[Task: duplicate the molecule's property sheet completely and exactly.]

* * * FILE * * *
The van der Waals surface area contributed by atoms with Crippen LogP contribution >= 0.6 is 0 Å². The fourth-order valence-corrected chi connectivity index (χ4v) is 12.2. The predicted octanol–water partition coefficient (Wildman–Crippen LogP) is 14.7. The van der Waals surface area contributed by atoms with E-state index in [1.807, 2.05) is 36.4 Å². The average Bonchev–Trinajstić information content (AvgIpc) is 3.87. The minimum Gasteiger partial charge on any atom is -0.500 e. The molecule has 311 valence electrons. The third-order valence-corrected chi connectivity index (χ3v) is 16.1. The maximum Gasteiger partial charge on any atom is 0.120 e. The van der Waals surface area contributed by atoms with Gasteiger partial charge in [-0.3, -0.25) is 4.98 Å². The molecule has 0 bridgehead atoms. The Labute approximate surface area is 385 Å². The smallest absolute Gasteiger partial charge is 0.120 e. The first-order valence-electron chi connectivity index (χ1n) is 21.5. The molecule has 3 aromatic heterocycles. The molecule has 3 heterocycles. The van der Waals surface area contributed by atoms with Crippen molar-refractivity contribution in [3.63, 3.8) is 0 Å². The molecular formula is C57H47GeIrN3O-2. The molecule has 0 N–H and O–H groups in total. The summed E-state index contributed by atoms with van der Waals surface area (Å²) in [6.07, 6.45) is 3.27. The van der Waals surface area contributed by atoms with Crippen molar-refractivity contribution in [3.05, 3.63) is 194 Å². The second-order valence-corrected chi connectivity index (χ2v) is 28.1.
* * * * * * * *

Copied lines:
The van der Waals surface area contributed by atoms with Crippen LogP contribution >= 0.6 is 0 Å². The fourth-order valence-corrected chi connectivity index (χ4v) is 12.2. The predicted octanol–water partition coefficient (Wildman–Crippen LogP) is 14.7. The van der Waals surface area contributed by atoms with E-state index in [1.807, 2.05) is 36.4 Å². The average Bonchev–Trinajstić information content (AvgIpc) is 3.87. The minimum Gasteiger partial charge on any atom is -0.500 e. The molecule has 311 valence electrons. The third-order valence-corrected chi connectivity index (χ3v) is 16.1. The maximum Gasteiger partial charge on any atom is 0.120 e. The van der Waals surface area contributed by atoms with Gasteiger partial charge in [-0.3, -0.25) is 4.98 Å². The molecule has 0 bridgehead atoms. The Labute approximate surface area is 385 Å². The smallest absolute Gasteiger partial charge is 0.120 e. The first-order valence-electron chi connectivity index (χ1n) is 21.5. The molecule has 3 aromatic heterocycles. The molecule has 3 heterocycles. The van der Waals surface area contributed by atoms with Crippen molar-refractivity contribution in [3.63, 3.8) is 0 Å². The molecular formula is C57H47GeIrN3O-2. The molecule has 0 N–H and O–H groups in total. The summed E-state index contributed by atoms with van der Waals surface area (Å²) in [6.07, 6.45) is 3.27. The van der Waals surface area contributed by atoms with Crippen molar-refractivity contribution in [3.05, 3.63) is 194 Å². The second-order valence-corrected chi connectivity index (χ2v) is 28.1.